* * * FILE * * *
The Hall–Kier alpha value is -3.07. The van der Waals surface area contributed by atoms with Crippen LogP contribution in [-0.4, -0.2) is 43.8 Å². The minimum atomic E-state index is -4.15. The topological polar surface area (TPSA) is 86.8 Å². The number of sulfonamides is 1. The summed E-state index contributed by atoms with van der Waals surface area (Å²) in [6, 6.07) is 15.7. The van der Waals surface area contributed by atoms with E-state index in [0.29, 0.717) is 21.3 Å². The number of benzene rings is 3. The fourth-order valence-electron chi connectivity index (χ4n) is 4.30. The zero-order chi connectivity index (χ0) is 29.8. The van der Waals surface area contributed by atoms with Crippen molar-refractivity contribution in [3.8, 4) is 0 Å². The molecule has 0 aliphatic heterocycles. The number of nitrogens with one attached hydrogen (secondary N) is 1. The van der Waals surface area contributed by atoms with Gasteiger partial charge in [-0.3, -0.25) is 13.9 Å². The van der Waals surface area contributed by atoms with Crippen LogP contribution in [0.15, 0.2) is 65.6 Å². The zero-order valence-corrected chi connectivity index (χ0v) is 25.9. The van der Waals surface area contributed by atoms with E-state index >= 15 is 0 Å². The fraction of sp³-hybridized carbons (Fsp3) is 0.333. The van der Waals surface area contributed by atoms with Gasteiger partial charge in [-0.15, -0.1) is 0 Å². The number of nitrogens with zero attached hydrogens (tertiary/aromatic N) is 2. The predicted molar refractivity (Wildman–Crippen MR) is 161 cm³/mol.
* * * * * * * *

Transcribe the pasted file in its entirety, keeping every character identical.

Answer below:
The Hall–Kier alpha value is -3.07. The van der Waals surface area contributed by atoms with Crippen LogP contribution in [-0.4, -0.2) is 43.8 Å². The minimum atomic E-state index is -4.15. The topological polar surface area (TPSA) is 86.8 Å². The number of sulfonamides is 1. The summed E-state index contributed by atoms with van der Waals surface area (Å²) in [6, 6.07) is 15.7. The van der Waals surface area contributed by atoms with E-state index in [0.29, 0.717) is 21.3 Å². The number of benzene rings is 3. The fourth-order valence-electron chi connectivity index (χ4n) is 4.30. The zero-order chi connectivity index (χ0) is 29.8. The van der Waals surface area contributed by atoms with Crippen molar-refractivity contribution in [3.8, 4) is 0 Å². The molecule has 0 aliphatic heterocycles. The number of nitrogens with one attached hydrogen (secondary N) is 1. The van der Waals surface area contributed by atoms with Gasteiger partial charge in [-0.3, -0.25) is 13.9 Å². The van der Waals surface area contributed by atoms with Crippen LogP contribution in [0.15, 0.2) is 65.6 Å². The zero-order valence-corrected chi connectivity index (χ0v) is 25.9. The van der Waals surface area contributed by atoms with E-state index >= 15 is 0 Å². The fraction of sp³-hybridized carbons (Fsp3) is 0.333. The van der Waals surface area contributed by atoms with Gasteiger partial charge in [-0.15, -0.1) is 0 Å². The number of nitrogens with zero attached hydrogens (tertiary/aromatic N) is 2. The predicted molar refractivity (Wildman–Crippen MR) is 161 cm³/mol.